Marion County Historical Society and Museum

The Marion County Historical Society was founded in Salem on July 11, 1950, in an unsuccessful effort to save the building that housed Oregon’s first state legislature. The society’s main efforts during its first two decades were publishing and the preservation of historic buildings.

The society saved, among other buildings, the 1841 Salem Methodist parsonage and the former Thomas Kay Woolen Mills. In common cause with state archivist David Duniway, it also helped establish Mission Mill Museum, which features these structures. The society also periodically published Marion County History, the only periodical devoted to the county's history. 

In 1976, the Marion County Historical Society began to develop its own museum, and in April 1984 the museum moved into a former retail building on the Mission Mill grounds. With the help of several bequests, the society expanded its programming and publications in the 1990s. In 1998, it formed the Marion Historical Foundation as a supporting financial organization. By 1999, the American Association for State and Local History awarded the organization a certificate of commendation for outstanding local history efforts.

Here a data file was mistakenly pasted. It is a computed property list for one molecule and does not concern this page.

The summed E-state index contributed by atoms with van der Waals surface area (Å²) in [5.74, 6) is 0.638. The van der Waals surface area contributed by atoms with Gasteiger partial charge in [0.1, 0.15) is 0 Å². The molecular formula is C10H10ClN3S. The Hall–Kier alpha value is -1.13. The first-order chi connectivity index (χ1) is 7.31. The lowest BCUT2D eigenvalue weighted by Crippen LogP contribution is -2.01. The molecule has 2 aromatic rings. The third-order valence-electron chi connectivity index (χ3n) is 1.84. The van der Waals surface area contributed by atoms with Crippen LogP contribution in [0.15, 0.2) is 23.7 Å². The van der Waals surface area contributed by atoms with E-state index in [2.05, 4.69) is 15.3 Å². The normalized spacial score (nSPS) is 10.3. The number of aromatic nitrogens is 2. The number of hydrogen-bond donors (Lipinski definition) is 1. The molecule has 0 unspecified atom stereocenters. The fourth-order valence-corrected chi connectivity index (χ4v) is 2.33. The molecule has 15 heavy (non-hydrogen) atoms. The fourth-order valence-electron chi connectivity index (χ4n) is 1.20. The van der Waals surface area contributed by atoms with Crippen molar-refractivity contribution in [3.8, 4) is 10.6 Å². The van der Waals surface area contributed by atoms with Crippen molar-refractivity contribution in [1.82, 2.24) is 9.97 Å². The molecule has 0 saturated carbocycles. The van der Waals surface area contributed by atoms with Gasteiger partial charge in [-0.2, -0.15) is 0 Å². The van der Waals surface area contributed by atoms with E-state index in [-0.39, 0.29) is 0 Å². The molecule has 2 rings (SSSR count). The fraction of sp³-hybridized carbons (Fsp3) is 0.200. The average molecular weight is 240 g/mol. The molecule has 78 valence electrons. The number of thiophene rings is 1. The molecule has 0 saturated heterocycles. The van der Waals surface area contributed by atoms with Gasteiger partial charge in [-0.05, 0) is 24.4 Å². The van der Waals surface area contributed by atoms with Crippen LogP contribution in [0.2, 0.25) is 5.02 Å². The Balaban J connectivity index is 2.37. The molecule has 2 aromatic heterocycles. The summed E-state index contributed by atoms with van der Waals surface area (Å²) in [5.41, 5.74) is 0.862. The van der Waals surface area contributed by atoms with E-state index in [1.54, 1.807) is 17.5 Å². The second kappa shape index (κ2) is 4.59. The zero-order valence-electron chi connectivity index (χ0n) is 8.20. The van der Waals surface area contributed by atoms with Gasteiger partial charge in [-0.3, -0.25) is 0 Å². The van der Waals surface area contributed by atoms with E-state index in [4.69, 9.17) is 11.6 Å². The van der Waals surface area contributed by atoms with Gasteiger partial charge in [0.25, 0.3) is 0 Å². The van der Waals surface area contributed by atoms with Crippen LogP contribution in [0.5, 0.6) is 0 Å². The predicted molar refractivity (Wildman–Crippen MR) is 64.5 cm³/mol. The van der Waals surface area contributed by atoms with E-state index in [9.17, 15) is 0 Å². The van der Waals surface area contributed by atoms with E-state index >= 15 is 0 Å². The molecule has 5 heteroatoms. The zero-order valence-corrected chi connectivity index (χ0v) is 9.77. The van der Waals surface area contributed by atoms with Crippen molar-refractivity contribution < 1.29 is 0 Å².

In 2002, at the request of the society’s board, Mission Mill staff operated the museum for a year while it planned for the future. In January 2010, after discussions about how the two organizations could reduce duplicative efforts and take advantage of complementary missions, the organizations merged and became the Willamette Heritage Center.

Thomas Kay Woolen Mill, Salem
Thomas Kay stands third from right
Courtesy Oregon Hist. Soc. Research Lib., ba015883, 59802


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Further Reading

Marion County History, vols. 1-15. Salem, Ore.: Marion County Historical Society, 1955-1998.

Willamette Heritage Center.

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This entry was last updated on Jan. 8, 2021